Dear therapist who will one day be counseling my children,

There are two things I need to say right out of the gate:

1. I tried my best.
2. I hope you have a sound machine.

The second point is more of a personal preference rather than a revelation. Having gone to counseling myself, I appreciate when a therapist has some sort of sound machine that makes you feel like you’re at the beach. Gentle electronic waves lapping against the shore tend to help you forget you’re actually in a strip mall off the highway, wedged between the Dollar Store and a nail salon.

The second point is easy to address: Pick one up at Brookstone, or if you’re already in the market for an 8-foot statue of Bigfoot, the Sky Mall catalog. The first point is a little more detailed.

I did try my best as a parent, but I know my kids are going to have many, many things to tell you about someday. They will sit on a couch and regale you with stories from their childhoods. Some will make you laugh. We put a high price on humor in our family, and laughter often filled the halls of our home.

Some stories will be gross. Ask them about the time we thought a squirrel had died within our walls. Turns out it was a year-old ostrich egg that had cracked undetected in a decorative bowl. The smell was like getting punched in the face by a vengeful bird from another continent—a fowl version of Liam Neeson’s movie “Taken,” if you will.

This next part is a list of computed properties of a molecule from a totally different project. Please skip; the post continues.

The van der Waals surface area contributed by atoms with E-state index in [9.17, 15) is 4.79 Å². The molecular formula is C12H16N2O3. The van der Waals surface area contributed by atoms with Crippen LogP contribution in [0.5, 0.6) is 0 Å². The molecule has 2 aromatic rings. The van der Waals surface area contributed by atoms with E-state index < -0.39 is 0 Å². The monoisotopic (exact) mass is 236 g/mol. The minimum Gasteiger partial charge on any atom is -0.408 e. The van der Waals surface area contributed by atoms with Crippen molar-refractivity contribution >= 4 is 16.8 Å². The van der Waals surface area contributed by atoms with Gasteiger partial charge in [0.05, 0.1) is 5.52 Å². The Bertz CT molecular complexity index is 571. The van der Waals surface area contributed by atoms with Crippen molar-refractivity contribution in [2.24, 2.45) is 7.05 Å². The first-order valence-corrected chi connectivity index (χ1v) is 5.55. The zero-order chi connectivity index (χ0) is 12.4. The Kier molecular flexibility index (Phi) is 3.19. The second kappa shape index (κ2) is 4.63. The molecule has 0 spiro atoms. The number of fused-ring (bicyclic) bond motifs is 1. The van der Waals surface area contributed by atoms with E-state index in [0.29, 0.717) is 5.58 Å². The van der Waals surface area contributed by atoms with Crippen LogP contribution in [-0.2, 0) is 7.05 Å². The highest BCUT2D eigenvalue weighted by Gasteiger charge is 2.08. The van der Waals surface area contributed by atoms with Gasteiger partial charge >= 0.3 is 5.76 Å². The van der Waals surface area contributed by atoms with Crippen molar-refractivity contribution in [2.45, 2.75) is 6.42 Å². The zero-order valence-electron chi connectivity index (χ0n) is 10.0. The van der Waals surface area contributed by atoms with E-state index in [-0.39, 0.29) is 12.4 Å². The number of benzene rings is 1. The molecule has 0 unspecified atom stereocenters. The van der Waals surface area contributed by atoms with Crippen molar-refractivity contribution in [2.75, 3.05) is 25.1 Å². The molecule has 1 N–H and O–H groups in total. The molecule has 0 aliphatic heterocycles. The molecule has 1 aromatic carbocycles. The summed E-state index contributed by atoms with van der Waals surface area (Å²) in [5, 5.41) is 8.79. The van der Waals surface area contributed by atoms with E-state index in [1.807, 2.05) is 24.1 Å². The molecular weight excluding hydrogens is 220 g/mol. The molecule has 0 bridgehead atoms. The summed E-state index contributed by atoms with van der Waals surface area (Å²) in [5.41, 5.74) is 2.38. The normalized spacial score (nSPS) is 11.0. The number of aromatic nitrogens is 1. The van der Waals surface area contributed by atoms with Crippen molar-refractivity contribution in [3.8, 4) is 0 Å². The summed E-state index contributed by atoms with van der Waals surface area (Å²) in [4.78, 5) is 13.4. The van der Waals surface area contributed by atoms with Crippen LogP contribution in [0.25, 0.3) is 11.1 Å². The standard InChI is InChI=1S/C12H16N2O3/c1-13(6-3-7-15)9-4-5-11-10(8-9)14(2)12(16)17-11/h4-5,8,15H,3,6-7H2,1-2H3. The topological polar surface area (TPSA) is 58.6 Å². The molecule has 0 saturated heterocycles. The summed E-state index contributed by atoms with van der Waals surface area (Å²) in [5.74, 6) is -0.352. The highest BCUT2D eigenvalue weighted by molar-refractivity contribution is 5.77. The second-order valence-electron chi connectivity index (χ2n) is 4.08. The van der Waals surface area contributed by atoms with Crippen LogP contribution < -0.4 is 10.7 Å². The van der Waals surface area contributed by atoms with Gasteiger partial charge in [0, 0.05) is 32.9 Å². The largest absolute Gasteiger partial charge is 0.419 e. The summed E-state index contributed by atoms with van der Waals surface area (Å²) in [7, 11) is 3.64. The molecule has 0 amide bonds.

Other stories will not be as funny, and you will quickly discover something I had to admit a few years into the adventure of parenting.

I am not perfect.

I tried to be for the first few years. I promise I did.

But all too often . . .

I was impatient with my kids.
I lost my temper over things that didn’t really matter.
I discouraged when I should have encouraged, or encouraged when I should have been more realistic.
I gave them bad advice.
I took some things too seriously and others too casually.
I chased after my work instead of after them.
I was on the road traveling for business, trying to be somebody when I already was somebody.

A dad.

A father.

And in this case, a launch pad for some therapist’s new boat. (My kids are still young so there’s a chance you will end up with anything between a canoe or a yacht, depending on how the next few years go at the Acuff house.)

Tell my kids I love them. That I’m so proud I got to be their dad. Tell them parenting involves a lot of mistakes, and forgiveness, and messiness, and laughter.

Tell them I’ll pick up the bill for your work.

Which I assume might be high, depending on the quality of sound machine you’ve got.


A not so perfect parent.